I arrived at Hill 55 sometime towards the end of March 1967 or early April 1968. I recall the smells and the tastes in the mouth, the burning heat, the occasional night-time mortar attacks. All of it was new and exciting. Seeing bamboo vipers and lepers and elephants and the hope of seeing tigers, looking at the punji stakes and booby traps, and of course getting a chance to fight the enemy. And why not, that was what we were in Vietnam to do. To fight the enemy and Communism and to keep it from spreading around the world.

Whether we were successful or not at stopping Communism I will leave to the reader, but for me, there it was. I wanted adventure, and today I think I was in Vietnam because I wanted to fight.

And early on I got my chance. Not long before the 1st of May, 1967, a Seabee drowned in a river not far from Hill 55. I do not know the river’s name because it was all too new to me…the smells, the men I served with, the environment.

Two CH-46 helicopters showed up as our platoon—2nd Platoon, Bravo Company, 1st Battalion 26th Marines—queued up with weapons, flak jackets and a lot of excitement. The platoon sergeant, a gunny with a championship handlebar mustache and toting a Browning semi-automatic shotgun, told the other new guy and me that we weren’t going on this Sparrow Hawk operation because we weren’t “real” Marines. I remember feeling the disappointment of being left out, like when the girl you hankered after in high school started hanging out with all the older guys.

As we sulked off towards our hooch, the gunny called us back and motioned us onto the chopper. I have no idea what transpired in those moments after we turned away from the whapping chopper blades and the faces of our fellow grunts—faces taut, eyes round and large, and I imagine now, dry mouths. Regardless of what was said to the gunny or why he changed his mind, I felt like a kid full of balloons.

Without questioning the why of our redemption as “real” Marines (because as Marines, “Ours is not to question why, ours is but to do and die”), we crammed ourselves on the CH-46. How long we were in the air, I have no sense, but I doubt it was very long because all I recall was looking at that other Marine Corps-green CH-46 chopper flying behind us, the green jungle below, the grim faces of the silent men jammed into the body of the airship, and as we descended, the wide river and the big sand bar in the middle of the water that was our LZ.

The two choppers settled into the sand and being the last man on, I was first off. I knew what to do. I’d show that damned gunny that I was a “real” Marine. I knew we needed to get off the chopper and establish a perimeter around the helicopters until we had all disembarked.

As I ran across the white sand, I noticed little eruptions at my feet. I heard things snapping past my head and an instant later I heard hollow pop sounds coming from a tree line off to our front. I slowed to get a better idea of what was making the sand erupt as well as those sounds.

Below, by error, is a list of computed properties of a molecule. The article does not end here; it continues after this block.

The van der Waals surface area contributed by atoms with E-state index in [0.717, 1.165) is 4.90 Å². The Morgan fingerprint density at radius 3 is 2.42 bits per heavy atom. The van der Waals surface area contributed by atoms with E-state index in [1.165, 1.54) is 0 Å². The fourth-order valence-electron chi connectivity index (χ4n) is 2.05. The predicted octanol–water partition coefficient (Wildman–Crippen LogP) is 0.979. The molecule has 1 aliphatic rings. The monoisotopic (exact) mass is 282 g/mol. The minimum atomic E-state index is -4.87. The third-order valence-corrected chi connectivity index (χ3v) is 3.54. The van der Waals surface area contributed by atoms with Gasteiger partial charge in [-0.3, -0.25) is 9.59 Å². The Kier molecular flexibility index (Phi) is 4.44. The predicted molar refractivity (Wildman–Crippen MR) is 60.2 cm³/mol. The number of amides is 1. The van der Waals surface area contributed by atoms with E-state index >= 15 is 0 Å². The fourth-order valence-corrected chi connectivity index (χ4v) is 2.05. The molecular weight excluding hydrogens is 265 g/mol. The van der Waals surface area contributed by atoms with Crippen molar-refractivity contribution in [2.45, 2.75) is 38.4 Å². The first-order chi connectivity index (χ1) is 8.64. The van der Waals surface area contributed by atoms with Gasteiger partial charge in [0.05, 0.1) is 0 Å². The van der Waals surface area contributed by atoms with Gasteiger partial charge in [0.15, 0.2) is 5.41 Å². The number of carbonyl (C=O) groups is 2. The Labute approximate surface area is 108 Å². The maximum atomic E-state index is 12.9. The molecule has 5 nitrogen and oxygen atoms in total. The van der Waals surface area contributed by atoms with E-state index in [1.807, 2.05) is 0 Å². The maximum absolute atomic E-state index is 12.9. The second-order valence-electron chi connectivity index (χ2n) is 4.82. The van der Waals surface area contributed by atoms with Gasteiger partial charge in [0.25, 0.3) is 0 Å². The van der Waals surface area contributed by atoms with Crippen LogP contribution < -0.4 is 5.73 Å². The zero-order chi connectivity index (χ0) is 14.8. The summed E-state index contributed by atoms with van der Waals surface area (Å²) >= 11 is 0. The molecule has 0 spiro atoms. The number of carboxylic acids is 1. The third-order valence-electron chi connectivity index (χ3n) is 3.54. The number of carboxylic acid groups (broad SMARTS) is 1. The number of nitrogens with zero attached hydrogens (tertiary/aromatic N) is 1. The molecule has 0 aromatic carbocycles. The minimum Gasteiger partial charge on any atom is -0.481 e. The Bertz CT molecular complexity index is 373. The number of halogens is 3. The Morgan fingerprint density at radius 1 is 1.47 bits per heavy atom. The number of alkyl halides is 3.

Someone kicked me in the butt. Hard. Someone knocked me into the sand. I started swearing—after all, I am a Marine. I am sure I cussed—and looked up to see who had knocked me down, but before I could see who was treating me this way, the face of my fire team leader, Lance Corporal Pacheco, was right before my eyes. He hissed at me. “You want to get shot? Keep down and start firing your rifle. They are shooting at you.”

As if to show me what to do, he cranked off a short burst from his M-16 and then rolled over and started talking to the other new guy. I started shooting, too.

All of a sudden everybody jumped up and got on line and we charged that tree line shooting into the jungle, and when we burst into the tree line there was nothing there but a ten-foot-wide strip of vegetation, and beyond, more white sand and no sign of the enemy.

We got the word to assemble back on the landing zone and as we boarded the two CH-46s we hooted and hollered and the gunny was gripping hands and yelling stuff I don’t remember and he even hugged my shoulder like I was a “real” Marine. Riding back to the company’s base of operations, I mused on those bullets that had been hitting at my feet, snapping by my head. I was lucky no one shot me.

And later, at the siege, I was lucky many times. Very often not at the wrong place at the wrong time. I survived to go home sometime in early April 1968, just before the siege ended. But my comrades who still had time on their tours of duty went on to endure more at Khe Sanh and then beyond.

By May 1, 1968, the 1st Battalion, 26th Marines was at Wunder Beach. The 2nd Battalion, 26th Marines was on Operation Lancaster II in the Camp Carroll area. 3rd Battalion, 26th Marines was south and west of Quang Tri City. 1st Battalion, 9th Marines was on Operation Kentucky in the Cam Lo district not far from the DMZ. I was on leave in Arizona. 

On a separate note, BRAVO! will be screened twice in Sonora, California, on Armed Forces Day, May 18, once at 5 PM and again at 8 PM. These screenings are being ramrodded by Khe Sanh brother Mike Preston and presented by the Vietnam Veterans of America Chapter 391 and Columbia College. See more details about the screenings here. Please help us pack the house; it is a fundraiser for the local VVA chapter.

On May 28, 2013, BRAVO! will be screened at Soledad State Prison (Salinas Valley State Prison) in Soledad, California. This screening is not open to the public but is remarkable because of the large number of veterans incarcerated there who will be able to see BRAVO!

If you would like to see BRAVO! screened in your area, please contact us.